If Jock Stein were to happen upon Celtic Park this afternoon it might take him a minute to find his bearings. The sober entrance has been replaced by glorious colour, a celebration of the essence of what can be revealed inside.

And yet amidst the modern face of the Parkhead club, Stein would not have to venture far to find his DNA firmly embedded into a club for whom his name casts a shadow over all who have followed in his footsteps.

Anyone under the age of 50 will not have seen Stein’s greatest accomplishment other than on a screen. But even today there is not a Celtic fan over primary school age who does not know the influence of Stein, with his name synonymous with the highest point the club will ever reach.

As one esteemed colleague once observed in print, 1-9-6-7 is the code that quells house alarms and opens bank accounts, its numbers tattooed onto the psyche of a support who are still reverential, 50 years later, to the finest hours in Celtic’s rich history.

Celtic were the first British club to win the European Cup, and still the only Scottish club to have reached the final. Celtic are one of only three clubs to have won a “quintuple” the others being Barcelona (2009 and 2011) and Inter (2010). The company they are keeping tells its own story.

Stein’s observation that Celtic reached those heights by playing “pure, beautiful, inventive football” has resonated through the game ever since, with the free-flowing, attacking style the blueprint from which many others followed through the decades.

He might have recognised some of his own philosophy today watching the swashbuckling style of a Barcelona – without the sideshow shenanigans, of course – and certainly in Celtic’s dismantling of the fabled defensive Catenaccio style of Helenio Herrera’s Inter Milan side, the Parkhead club paved the way for a different kind of football, with energy, fluency, penetration and creativity its heartbeat.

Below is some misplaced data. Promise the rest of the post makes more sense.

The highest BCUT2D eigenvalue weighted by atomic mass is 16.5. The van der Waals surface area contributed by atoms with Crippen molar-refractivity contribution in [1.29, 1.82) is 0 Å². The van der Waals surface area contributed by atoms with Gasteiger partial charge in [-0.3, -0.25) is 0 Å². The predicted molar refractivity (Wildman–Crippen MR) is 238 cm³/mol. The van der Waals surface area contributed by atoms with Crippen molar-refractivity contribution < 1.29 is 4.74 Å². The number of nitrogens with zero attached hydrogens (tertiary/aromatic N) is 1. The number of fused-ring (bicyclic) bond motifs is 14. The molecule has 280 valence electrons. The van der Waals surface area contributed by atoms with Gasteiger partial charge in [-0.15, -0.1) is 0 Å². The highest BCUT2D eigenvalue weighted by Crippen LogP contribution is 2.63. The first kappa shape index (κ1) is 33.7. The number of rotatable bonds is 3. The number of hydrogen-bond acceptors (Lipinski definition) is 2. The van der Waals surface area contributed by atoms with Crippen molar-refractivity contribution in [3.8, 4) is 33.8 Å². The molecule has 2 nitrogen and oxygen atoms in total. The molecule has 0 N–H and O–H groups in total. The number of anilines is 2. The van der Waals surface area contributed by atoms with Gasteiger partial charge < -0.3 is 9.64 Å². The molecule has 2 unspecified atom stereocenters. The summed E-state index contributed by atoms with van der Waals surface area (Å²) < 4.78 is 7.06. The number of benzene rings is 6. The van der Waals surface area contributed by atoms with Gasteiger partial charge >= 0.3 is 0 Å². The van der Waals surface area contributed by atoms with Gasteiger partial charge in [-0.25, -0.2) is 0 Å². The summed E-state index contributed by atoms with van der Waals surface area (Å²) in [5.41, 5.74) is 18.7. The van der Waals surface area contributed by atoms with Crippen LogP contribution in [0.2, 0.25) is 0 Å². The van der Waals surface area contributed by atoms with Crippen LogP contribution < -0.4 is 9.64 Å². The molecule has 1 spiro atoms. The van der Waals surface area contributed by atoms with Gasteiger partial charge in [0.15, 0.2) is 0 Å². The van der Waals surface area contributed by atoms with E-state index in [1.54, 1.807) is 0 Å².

One can only wonder what Stein might make of the Celtic Way, of the bronze statue of himself that adorns the entrance to the now modern stadia and the montage of accomplishments, old and new that wrap themselves around the façade of the club.

But while the landscape that he knew has changed, time has not altered the hue of Celtic’s 1967 triumph but rather framed the moment as the pinnacle to which everything else will forever be in its slipstream.

Such has been the vast economic changes within the game in the last two decades that the European Cup itself would feel like a venture into a foreign land for Stein today. Players hailing within a 30-mile radius of the club? Making up a modern-day squad at the highest level with 30 different nationalities might be more in keeping with it.

If the star that sits astride Celtic Park or the star is not enough of a visible reminder of just where this club have been, one does not have to venture too far to hear a first-hand account of that day in Lisbon in May, 1967.

John Clark, the kit director now at Celtic Park, epitomises the humility and dignity of a squad who will be unsurpassed in terms of their achievements to time immemorial at the club. It would be wrong to suggest Clark and his colleagues are dismissive of the achievement but nor are they out of touch with what it meant to those around them.